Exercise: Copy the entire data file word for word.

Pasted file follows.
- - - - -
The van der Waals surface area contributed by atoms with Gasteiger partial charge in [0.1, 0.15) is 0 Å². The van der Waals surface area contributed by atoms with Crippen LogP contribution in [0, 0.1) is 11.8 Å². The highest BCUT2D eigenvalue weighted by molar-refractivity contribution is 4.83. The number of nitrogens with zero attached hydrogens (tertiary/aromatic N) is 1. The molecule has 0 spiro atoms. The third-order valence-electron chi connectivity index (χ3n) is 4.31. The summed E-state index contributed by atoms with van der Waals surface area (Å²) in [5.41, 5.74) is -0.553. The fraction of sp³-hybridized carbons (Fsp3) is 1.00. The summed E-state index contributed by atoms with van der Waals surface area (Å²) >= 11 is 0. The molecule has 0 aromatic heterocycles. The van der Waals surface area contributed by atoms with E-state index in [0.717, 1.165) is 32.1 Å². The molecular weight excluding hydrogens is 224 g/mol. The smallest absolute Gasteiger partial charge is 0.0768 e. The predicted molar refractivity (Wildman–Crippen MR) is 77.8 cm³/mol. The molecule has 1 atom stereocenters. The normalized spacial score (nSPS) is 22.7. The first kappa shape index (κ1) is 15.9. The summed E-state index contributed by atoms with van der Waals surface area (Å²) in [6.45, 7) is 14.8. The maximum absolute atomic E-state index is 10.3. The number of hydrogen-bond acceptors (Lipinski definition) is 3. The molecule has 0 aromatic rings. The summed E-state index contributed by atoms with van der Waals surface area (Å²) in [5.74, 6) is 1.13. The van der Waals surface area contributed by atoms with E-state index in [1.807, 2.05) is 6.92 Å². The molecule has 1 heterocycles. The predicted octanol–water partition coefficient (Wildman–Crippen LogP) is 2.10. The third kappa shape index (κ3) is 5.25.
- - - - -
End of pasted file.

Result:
The van der Waals surface area contributed by atoms with Gasteiger partial charge in [0.1, 0.15) is 0 Å². The van der Waals surface area contributed by atoms with Crippen LogP contribution in [0, 0.1) is 11.8 Å². The highest BCUT2D eigenvalue weighted by molar-refractivity contribution is 4.83. The number of nitrogens with zero attached hydrogens (tertiary/aromatic N) is 1. The molecule has 0 spiro atoms. The third-order valence-electron chi connectivity index (χ3n) is 4.31. The summed E-state index contributed by atoms with van der Waals surface area (Å²) in [5.41, 5.74) is -0.553. The fraction of sp³-hybridized carbons (Fsp3) is 1.00. The summed E-state index contributed by atoms with van der Waals surface area (Å²) >= 11 is 0. The molecule has 0 aromatic heterocycles. The van der Waals surface area contributed by atoms with E-state index in [0.717, 1.165) is 32.1 Å². The molecular weight excluding hydrogens is 224 g/mol. The smallest absolute Gasteiger partial charge is 0.0768 e. The predicted molar refractivity (Wildman–Crippen MR) is 77.8 cm³/mol. The molecule has 1 atom stereocenters. The normalized spacial score (nSPS) is 22.7. The first kappa shape index (κ1) is 15.9. The summed E-state index contributed by atoms with van der Waals surface area (Å²) in [6.45, 7) is 14.8. The maximum absolute atomic E-state index is 10.3. The number of hydrogen-bond acceptors (Lipinski definition) is 3. The molecule has 0 aromatic rings. The summed E-state index contributed by atoms with van der Waals surface area (Å²) in [5.74, 6) is 1.13. The van der Waals surface area contributed by atoms with E-state index in [1.807, 2.05) is 6.92 Å². The molecule has 1 heterocycles. The predicted octanol–water partition coefficient (Wildman–Crippen LogP) is 2.10. The third kappa shape index (κ3) is 5.25.